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Daily Noon Briefing Highlights: Somalia, Democratic Republic of the Congo

19 Nov 2021


Fatima Ahmed, 30, left her village near the coastal city of Berbera in Somalia because of drought. Credit: OCHA/Erich Ogoso

Daily Noon Briefing Highlights – 19 November 2021


In a joint statement, the UN and the Federal Government in Somalia have warned that a rapidly worsening drought could lead to an “extreme situation” by April 2022 as climate projections show the country is facing a fourth consecutive failed rainfall season. “We must act now to prevent a slide into the crippling kind of drought and even famine conditions experienced in previous years. Those affected have already endured decades of conflict, climatic shocks and disease outbreaks”, said Adam Abdelmoula, UN Deputy Special Representative of the Secretary-General, Resident and Humanitarian Coordinator for Somalia.

About 2.3 million people– 18 per cent of the population– are already facing serious water, food and pasture shortages, shortages as water pans and boreholes have dried up. Nearly 100,000 people especially in central and southern areas have abandoned their homes in search of food, water and pasture for their livestock. The number of people who need assistance and protection in Somalia is forecast to increase by 30 per cent from 5.9 million today to about 7.7 million in 2022. Over 70 per cent of all Somalis live below the poverty line.

Local communities, the authorities and the UN are ramping up the response and reprogramming their activities to address the emerging needs. But critical response services like water, sanitation and hygiene are only 20 per cent funded. The UN Central Emergency Response Fund is allocating US$8 million for the drought response and the Somalia Humanitarian Fund is making  $6 million available for the response.

Somalia is on the frontline of climate change and has experienced more than 30 climate-related hazards since 1990, including 12 droughts and 19 floods. The full statement is available online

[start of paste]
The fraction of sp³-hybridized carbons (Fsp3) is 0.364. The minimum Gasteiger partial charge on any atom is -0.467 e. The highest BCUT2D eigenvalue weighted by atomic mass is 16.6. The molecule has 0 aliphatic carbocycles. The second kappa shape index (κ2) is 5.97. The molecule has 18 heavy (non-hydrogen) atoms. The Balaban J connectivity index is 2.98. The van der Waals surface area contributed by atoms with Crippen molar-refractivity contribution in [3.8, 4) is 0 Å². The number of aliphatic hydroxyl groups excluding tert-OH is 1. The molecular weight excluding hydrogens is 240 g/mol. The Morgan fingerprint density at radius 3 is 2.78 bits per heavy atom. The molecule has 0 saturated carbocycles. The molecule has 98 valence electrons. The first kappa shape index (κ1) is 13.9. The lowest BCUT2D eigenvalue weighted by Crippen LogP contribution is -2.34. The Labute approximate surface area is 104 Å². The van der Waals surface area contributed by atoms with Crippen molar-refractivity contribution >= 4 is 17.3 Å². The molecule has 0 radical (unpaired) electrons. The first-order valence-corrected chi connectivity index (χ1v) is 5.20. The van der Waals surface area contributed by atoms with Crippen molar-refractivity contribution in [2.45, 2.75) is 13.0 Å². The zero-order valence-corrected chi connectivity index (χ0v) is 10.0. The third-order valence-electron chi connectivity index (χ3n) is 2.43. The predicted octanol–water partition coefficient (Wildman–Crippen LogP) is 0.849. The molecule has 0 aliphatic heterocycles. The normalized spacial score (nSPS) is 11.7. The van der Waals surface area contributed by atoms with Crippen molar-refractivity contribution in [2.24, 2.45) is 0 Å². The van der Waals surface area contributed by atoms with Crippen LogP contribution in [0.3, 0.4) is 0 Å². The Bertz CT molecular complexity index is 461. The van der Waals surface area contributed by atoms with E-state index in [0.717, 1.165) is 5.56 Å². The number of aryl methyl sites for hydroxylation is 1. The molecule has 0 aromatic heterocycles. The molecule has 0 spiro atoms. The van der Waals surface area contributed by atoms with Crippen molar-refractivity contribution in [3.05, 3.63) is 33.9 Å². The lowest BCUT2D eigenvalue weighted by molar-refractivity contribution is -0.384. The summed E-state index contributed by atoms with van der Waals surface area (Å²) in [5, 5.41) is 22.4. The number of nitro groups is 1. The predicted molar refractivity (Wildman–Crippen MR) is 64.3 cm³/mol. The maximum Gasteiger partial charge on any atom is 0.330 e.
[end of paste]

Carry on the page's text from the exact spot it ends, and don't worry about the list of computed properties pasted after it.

Democratic Republic of the Congo

The Humanitarian Coordinator for the Democratic Republic of the Congo, David McLachlan-Karr, has condemned  a deadly attack in which 35 people were killed in the village of Kisunga,  Beni territory, North Kivu Province.
At least 4,000 were also displaced in the attack on 11 November. The Kisunga health center was looted and destroyed, depriving 12,000 people of health care services. This most recent act of violence, one of the deadliest of the year, comes on top of countless other violations suffered by the civilian population of Beni territory.

In Beni territory alone, 798,000 people are internally displaced. These people and their host communities can only survive or support themselves with the support of the humanitarian community. Despite the volatile situation, humanitarian organizations have provided food security assistance to more than 458,000 people across the territory since January 2021.

However, the needs remain high, with the recent Ebola outbreak adding to the challenges. To scale up the response, it is critical that humanitarian partners have safe, timely and sustainable access to all people in need. As a result of the violence, humanitarian partners have had to suspend their operations in the most affected areas, others cannot implement them. Thousands of families are not receiving sufficient food, clean water, health care, and shelter from the weather," McLachlan-Karr said.

The Humanitarian Coordinator appealed to all parties to the conflict to respect their obligations and protect civilians and humanitarian actors. The full statement is available in French online